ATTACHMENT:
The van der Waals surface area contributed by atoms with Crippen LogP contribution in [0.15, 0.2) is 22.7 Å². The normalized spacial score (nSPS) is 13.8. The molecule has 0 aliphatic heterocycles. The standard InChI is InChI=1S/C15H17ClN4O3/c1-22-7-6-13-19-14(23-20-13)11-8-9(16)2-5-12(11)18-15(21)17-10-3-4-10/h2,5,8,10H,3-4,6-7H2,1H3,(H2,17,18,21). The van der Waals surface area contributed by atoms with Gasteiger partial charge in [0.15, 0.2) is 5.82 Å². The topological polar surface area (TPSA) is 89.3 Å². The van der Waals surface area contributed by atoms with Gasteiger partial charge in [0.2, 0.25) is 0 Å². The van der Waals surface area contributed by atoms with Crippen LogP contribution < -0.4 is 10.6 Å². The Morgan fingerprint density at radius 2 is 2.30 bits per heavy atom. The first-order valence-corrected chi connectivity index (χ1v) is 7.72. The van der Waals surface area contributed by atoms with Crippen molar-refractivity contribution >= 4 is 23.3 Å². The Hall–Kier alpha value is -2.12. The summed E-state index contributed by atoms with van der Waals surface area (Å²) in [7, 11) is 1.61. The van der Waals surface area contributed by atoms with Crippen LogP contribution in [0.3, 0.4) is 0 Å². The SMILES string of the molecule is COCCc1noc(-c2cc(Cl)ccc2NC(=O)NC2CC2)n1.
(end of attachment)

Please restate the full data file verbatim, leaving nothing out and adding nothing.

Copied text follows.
The van der Waals surface area contributed by atoms with Crippen LogP contribution in [0.15, 0.2) is 22.7 Å². The normalized spacial score (nSPS) is 13.8. The molecule has 0 aliphatic heterocycles. The standard InChI is InChI=1S/C15H17ClN4O3/c1-22-7-6-13-19-14(23-20-13)11-8-9(16)2-5-12(11)18-15(21)17-10-3-4-10/h2,5,8,10H,3-4,6-7H2,1H3,(H2,17,18,21). The van der Waals surface area contributed by atoms with Gasteiger partial charge in [0.15, 0.2) is 5.82 Å². The topological polar surface area (TPSA) is 89.3 Å². The van der Waals surface area contributed by atoms with Gasteiger partial charge in [0.2, 0.25) is 0 Å². The van der Waals surface area contributed by atoms with Crippen LogP contribution < -0.4 is 10.6 Å². The Morgan fingerprint density at radius 2 is 2.30 bits per heavy atom. The first-order valence-corrected chi connectivity index (χ1v) is 7.72. The van der Waals surface area contributed by atoms with Crippen molar-refractivity contribution >= 4 is 23.3 Å². The Hall–Kier alpha value is -2.12. The summed E-state index contributed by atoms with van der Waals surface area (Å²) in [7, 11) is 1.61. The van der Waals surface area contributed by atoms with Crippen LogP contribution in [0.3, 0.4) is 0 Å². The SMILES string of the molecule is COCCc1noc(-c2cc(Cl)ccc2NC(=O)NC2CC2)n1.